Monday, April 25, 2011

Setting up a Home DSL Network / Router

Howto: Configure a Linksys Router

Note: This article describes how to setup a typical home network using a DSL Modem and a now obsolete  Linksys Router WRT110.

See these articles for newer Linksys Routers:
Linksys EA2700 - First Time Router Setup for Home Networks
Router Setup Steps - 5Ghz

Original Article:

These same instructions can be used to "re-program"/re-configure a Linksys router that is malfunctioning or if the password was lost and the router needs to be re-set. You will notice I do not use the vendor's Installation CD.

In this type of network, a phone-line runs from the wall to the DSL Modem and a Cat-5 network cable connects the DSL Modem to the internal (Linksys) router. All wired and wireless workstations connect to the Linksys.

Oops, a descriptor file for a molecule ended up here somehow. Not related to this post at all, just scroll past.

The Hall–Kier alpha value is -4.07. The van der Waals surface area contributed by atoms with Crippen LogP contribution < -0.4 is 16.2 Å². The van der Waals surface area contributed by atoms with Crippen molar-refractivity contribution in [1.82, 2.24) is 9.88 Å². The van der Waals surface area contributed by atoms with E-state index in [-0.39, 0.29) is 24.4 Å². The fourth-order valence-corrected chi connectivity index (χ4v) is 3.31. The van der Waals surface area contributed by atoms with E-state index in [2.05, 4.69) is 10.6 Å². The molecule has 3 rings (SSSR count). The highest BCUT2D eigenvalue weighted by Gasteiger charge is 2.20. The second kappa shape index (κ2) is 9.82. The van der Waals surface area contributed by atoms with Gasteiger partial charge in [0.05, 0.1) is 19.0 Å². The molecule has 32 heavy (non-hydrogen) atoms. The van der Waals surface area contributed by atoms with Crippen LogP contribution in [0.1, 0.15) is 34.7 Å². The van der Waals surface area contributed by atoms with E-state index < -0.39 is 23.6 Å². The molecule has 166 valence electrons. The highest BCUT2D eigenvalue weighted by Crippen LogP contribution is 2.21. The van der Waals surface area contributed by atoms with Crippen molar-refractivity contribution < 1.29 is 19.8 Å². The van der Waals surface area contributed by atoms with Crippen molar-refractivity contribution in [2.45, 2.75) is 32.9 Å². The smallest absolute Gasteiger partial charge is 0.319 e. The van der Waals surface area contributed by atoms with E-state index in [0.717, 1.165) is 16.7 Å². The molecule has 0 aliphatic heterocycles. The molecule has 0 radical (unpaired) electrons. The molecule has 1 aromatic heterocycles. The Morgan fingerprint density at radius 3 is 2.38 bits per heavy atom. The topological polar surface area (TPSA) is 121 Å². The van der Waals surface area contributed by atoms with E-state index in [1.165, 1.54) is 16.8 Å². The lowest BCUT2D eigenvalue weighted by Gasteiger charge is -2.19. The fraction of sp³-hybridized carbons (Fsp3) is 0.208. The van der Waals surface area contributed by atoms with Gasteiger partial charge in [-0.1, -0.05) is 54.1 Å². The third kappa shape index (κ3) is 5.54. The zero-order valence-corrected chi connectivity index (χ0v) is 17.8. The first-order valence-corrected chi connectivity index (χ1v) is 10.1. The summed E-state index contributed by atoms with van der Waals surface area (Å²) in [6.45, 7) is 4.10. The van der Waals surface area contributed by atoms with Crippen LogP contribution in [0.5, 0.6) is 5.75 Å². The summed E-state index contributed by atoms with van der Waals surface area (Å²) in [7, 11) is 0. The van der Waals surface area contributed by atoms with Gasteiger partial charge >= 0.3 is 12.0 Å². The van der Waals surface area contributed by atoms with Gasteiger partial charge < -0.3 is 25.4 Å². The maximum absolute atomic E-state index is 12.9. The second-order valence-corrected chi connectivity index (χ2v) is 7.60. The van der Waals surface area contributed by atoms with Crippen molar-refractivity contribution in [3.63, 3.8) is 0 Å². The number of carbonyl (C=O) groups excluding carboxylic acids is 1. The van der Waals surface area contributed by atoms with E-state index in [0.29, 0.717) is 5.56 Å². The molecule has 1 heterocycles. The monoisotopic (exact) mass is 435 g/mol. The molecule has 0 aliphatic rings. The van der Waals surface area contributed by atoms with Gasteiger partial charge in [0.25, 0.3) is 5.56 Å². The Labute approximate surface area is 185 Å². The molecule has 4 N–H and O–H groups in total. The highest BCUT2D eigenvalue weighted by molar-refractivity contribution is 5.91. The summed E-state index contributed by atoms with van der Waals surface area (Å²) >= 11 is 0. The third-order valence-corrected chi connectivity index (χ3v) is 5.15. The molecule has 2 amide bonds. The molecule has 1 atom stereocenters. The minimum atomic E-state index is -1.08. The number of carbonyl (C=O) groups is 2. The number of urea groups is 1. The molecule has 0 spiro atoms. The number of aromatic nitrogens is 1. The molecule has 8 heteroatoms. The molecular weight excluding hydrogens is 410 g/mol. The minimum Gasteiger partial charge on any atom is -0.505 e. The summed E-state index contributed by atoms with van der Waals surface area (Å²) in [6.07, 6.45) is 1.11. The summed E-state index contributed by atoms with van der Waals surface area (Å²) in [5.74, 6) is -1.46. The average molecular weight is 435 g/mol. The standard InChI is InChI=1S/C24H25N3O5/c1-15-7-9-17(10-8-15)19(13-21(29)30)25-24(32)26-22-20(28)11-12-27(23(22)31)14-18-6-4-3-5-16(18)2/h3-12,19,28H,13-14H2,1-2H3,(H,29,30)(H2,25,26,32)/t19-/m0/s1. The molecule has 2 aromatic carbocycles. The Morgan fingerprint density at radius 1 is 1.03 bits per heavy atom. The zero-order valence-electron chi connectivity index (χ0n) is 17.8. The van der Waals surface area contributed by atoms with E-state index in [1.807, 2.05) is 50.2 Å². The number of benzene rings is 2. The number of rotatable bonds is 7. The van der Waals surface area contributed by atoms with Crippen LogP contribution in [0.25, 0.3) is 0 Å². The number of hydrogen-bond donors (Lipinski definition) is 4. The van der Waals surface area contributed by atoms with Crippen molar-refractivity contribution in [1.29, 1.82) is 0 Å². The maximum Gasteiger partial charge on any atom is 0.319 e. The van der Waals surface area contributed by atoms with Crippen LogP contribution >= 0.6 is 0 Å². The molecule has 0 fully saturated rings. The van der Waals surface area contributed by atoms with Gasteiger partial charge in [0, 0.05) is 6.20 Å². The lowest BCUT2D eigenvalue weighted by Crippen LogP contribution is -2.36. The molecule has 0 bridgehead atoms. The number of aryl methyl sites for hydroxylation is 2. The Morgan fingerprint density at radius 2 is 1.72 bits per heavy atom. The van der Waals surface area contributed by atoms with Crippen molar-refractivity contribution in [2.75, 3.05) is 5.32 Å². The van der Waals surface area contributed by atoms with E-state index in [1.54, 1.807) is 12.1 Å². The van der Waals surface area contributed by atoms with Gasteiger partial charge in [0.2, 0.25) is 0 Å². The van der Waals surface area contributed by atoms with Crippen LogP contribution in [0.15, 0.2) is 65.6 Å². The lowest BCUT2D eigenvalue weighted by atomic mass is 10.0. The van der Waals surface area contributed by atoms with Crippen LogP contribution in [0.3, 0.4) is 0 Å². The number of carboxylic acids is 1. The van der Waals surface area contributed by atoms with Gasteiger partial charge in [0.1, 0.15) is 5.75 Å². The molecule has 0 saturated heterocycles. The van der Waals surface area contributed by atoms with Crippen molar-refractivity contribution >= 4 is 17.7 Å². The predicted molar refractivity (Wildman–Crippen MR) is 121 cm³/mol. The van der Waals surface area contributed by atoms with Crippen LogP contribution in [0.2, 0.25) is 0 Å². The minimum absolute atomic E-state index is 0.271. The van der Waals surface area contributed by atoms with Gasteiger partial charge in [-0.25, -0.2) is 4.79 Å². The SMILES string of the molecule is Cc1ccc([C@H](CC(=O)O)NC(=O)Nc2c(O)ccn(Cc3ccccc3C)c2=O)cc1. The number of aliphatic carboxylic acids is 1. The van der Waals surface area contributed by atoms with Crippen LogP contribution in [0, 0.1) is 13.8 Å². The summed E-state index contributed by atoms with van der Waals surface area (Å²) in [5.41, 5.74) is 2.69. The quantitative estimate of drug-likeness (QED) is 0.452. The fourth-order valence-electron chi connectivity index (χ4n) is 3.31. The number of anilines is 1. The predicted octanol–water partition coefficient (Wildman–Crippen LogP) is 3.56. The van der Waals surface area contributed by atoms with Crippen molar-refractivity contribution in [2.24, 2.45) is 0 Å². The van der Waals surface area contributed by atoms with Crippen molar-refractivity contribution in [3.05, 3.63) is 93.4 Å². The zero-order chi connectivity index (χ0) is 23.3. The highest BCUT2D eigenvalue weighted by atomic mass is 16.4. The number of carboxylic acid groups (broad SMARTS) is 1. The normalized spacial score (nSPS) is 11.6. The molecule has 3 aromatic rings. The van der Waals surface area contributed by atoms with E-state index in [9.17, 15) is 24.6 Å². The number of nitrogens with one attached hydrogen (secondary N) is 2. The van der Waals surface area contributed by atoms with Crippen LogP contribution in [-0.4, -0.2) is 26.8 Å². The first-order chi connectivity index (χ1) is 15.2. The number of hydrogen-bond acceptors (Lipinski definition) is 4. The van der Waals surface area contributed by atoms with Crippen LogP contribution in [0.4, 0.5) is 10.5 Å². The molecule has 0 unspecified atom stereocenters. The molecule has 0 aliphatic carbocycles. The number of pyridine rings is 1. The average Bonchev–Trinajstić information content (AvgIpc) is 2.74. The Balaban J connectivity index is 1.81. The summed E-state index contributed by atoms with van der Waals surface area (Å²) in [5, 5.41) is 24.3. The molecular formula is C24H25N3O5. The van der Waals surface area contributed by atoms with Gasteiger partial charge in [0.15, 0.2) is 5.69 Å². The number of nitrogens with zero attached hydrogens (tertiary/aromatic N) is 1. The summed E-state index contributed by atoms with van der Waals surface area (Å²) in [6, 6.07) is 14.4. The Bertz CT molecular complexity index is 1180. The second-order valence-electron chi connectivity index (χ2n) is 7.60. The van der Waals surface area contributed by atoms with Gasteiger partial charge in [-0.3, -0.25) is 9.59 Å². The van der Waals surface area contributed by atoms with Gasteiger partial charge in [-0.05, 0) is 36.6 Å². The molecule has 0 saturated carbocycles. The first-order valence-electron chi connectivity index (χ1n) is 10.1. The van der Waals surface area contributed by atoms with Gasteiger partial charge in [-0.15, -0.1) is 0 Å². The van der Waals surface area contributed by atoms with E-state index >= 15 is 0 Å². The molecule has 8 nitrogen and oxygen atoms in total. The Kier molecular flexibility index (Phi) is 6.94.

Related Articles:
If you have intermittent network failures, consider this article:
Windows 7 and Vista Network Problems (IPV6)
Router Testing Steps


Basic Wiring:
Skip this section if the wiring is already in place.

A. On all phones, caller-id boxes, fax machines, answering machines, satellite receivers, etc., install a DSL noise filter that came with the Modem. Do *not* install a filter on the line that runs to the DSL modem.

If a phone and the DSL-line need to share the same wall jack, either plug the phone into the RJ11-phone jack on the back of the DSL Modem (and a filter is not required) or purchase a standard RJ11 Y-Adapter and wire as illustrated on the left.